# Data Organization and Representation Part A: Patterns in Variation (10 minutes)

To answer a statistical question, we collect data, which consist of measurements of a variable. When the measurements we collect differ from each other, variation exists. We can examine this variation in several ways to find interesting answers to the statistical questions we pose.

For example, we can look at the distribution of a data set — the different values and how often each occurs — to draw out informative patterns in the variation. Tabular and graphical representations of the data can help to display these patterns.

In the video segment below, Professor Kader and the participants examine the distribution of a data set to help explain an intriguing aspect of the variation they find. Professor Kader also introduces the uses of graphical and tabular representations. See Note 2.

Video Segment
In Problem H2 of Session 1, you looked at the mint marks of 100 Jefferson nickels. Then you answered a series of questions about those coins. In this video segment, the onscreen participants examine the distribution of coins to come up with a hypothesis about where the coins without mint marks (N) were minted. After you watch the video segment, reflect on the questions below.

You can find this segment on the session video approximately 8 minutes and 30 seconds after the Annenberg Media logo. The second part of this segment begins approximately 10 minutes and 3 seconds after the Annenberg Media logo.

Problem A1

Did you arrive at the same conclusions about where the coins were minted as the onscreen participants did? Was your reasoning similar or different from theirs?

### Notes

Note 2

If you’re working with a group, you may want to organize a coin activity based on Problem H2 from Session 1 before watching the video segment. Here’s how the activity can be organized:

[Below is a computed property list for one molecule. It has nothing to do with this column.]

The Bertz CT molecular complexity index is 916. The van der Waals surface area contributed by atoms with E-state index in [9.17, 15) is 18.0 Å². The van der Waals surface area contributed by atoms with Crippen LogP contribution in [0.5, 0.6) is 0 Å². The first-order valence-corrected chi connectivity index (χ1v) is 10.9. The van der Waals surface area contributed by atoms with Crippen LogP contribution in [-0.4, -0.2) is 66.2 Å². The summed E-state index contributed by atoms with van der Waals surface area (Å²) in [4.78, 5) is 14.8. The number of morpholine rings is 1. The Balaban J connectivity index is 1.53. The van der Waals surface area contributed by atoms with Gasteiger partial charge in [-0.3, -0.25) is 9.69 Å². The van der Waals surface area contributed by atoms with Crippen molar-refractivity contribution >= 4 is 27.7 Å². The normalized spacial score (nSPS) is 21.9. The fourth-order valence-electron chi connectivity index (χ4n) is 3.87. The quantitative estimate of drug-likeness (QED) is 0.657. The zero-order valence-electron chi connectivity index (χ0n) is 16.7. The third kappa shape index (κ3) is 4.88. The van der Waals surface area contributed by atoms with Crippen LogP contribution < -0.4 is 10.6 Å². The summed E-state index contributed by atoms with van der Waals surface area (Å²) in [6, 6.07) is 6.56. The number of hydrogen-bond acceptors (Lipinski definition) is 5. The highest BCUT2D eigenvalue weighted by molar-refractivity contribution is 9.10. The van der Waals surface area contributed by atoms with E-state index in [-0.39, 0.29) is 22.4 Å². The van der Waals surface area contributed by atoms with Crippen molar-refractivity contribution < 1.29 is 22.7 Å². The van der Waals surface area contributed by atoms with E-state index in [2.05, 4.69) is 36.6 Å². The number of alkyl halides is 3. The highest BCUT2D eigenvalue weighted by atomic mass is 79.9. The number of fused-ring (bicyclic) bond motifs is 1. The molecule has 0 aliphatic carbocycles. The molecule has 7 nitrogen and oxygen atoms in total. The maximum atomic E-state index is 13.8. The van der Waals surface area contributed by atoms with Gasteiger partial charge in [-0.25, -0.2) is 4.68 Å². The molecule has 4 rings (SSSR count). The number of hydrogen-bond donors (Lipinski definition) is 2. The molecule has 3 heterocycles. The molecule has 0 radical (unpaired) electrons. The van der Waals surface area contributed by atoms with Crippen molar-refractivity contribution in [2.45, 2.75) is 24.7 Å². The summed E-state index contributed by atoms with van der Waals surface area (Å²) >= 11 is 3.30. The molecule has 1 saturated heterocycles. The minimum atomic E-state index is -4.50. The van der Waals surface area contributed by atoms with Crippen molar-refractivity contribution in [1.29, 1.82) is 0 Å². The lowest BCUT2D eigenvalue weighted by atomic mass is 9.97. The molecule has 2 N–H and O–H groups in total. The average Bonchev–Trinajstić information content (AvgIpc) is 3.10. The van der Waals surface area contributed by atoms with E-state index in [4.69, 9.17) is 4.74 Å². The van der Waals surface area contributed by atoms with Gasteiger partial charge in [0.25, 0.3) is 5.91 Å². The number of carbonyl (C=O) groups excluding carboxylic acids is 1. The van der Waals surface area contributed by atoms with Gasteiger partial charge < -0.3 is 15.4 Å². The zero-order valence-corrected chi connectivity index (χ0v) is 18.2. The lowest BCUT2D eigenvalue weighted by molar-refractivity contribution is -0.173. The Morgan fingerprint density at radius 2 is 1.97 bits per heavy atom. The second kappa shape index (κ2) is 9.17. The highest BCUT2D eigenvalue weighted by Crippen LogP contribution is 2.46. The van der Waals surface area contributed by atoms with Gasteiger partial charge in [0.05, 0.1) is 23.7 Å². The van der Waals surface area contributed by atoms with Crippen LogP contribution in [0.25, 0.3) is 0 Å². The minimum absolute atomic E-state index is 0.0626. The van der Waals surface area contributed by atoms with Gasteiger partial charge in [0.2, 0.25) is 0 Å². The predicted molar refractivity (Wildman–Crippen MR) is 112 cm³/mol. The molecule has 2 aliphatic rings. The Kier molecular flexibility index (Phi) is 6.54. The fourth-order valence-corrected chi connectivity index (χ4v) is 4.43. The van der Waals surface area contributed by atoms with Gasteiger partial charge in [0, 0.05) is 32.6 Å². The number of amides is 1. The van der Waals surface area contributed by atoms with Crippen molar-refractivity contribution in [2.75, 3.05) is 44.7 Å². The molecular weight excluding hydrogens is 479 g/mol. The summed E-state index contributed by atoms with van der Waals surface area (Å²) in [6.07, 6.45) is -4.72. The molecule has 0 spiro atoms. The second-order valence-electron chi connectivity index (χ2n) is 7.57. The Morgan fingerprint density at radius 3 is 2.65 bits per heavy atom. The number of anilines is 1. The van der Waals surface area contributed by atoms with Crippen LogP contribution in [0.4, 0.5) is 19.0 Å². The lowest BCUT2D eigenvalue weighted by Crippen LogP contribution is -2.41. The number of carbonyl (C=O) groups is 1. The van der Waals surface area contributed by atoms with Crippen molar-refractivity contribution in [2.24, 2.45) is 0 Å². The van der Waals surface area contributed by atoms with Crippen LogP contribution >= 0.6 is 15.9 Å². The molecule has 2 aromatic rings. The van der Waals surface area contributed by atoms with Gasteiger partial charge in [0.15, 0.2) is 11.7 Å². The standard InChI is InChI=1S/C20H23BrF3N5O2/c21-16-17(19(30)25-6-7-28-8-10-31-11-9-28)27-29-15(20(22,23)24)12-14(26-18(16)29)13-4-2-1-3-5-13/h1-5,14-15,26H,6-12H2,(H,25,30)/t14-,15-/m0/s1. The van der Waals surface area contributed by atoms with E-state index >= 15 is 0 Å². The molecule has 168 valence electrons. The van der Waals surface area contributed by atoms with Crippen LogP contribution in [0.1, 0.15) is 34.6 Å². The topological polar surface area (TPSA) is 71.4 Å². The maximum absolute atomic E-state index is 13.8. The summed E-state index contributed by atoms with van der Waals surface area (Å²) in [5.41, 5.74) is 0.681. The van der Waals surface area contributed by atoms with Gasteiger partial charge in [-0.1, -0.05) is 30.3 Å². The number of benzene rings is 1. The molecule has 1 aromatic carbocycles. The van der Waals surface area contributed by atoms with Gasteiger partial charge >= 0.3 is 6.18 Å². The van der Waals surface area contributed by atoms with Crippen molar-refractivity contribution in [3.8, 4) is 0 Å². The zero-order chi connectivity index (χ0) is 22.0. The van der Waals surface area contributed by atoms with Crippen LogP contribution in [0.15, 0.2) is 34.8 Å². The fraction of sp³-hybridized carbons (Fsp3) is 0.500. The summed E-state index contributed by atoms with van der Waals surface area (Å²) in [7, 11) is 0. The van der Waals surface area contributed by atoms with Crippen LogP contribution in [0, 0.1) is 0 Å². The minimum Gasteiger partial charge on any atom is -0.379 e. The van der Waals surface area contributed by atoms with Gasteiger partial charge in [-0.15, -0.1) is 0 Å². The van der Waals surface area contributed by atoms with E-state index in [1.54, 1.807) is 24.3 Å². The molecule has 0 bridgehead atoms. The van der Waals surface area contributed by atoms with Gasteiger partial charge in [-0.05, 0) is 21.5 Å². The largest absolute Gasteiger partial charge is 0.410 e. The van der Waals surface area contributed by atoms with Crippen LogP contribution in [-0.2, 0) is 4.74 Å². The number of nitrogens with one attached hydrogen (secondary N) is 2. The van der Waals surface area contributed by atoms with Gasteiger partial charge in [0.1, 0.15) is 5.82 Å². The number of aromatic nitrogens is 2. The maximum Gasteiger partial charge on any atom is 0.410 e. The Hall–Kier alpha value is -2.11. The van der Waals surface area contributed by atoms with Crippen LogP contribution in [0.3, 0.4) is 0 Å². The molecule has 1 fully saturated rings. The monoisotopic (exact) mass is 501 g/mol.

Label the corners of a large square poster board with the letters P (for Philadelphia), D (for Denver), S (for San Francisco), and N (for none). Separate 100 nickels according to mint mark (using magnifying glasses, if needed), and place them on the corner of the poster board corresponding to their mint location. Discuss the following question:

• Based on what you see, what can you say about the way the coins are distributed among the four different mint marks?

Statisticians find it useful to think in fractional terms, i.e., proportions or percentages. In order to start thinking about the coin data in fractional terms, cross two pieces of string to divide the poster board into four sections (one for each mint location). Adjusting the strings to keep the coins from each of the four mint marks separate, slide the coins to form a circle. This will result in a pie chart. Discuss the following questions:

1. Based on what you see in the pie chart, what can you say about the way the coins are distributed among the four different mint marks? Specifically, what fraction of the total would you guess is represented by each group?
2. Which location has the most coins? Why do you think this location is the most common?
3. Which location has the least coins? Why do you think this location is the least common?

Watch the video segment, and compare your hypotheses with those of the online participants.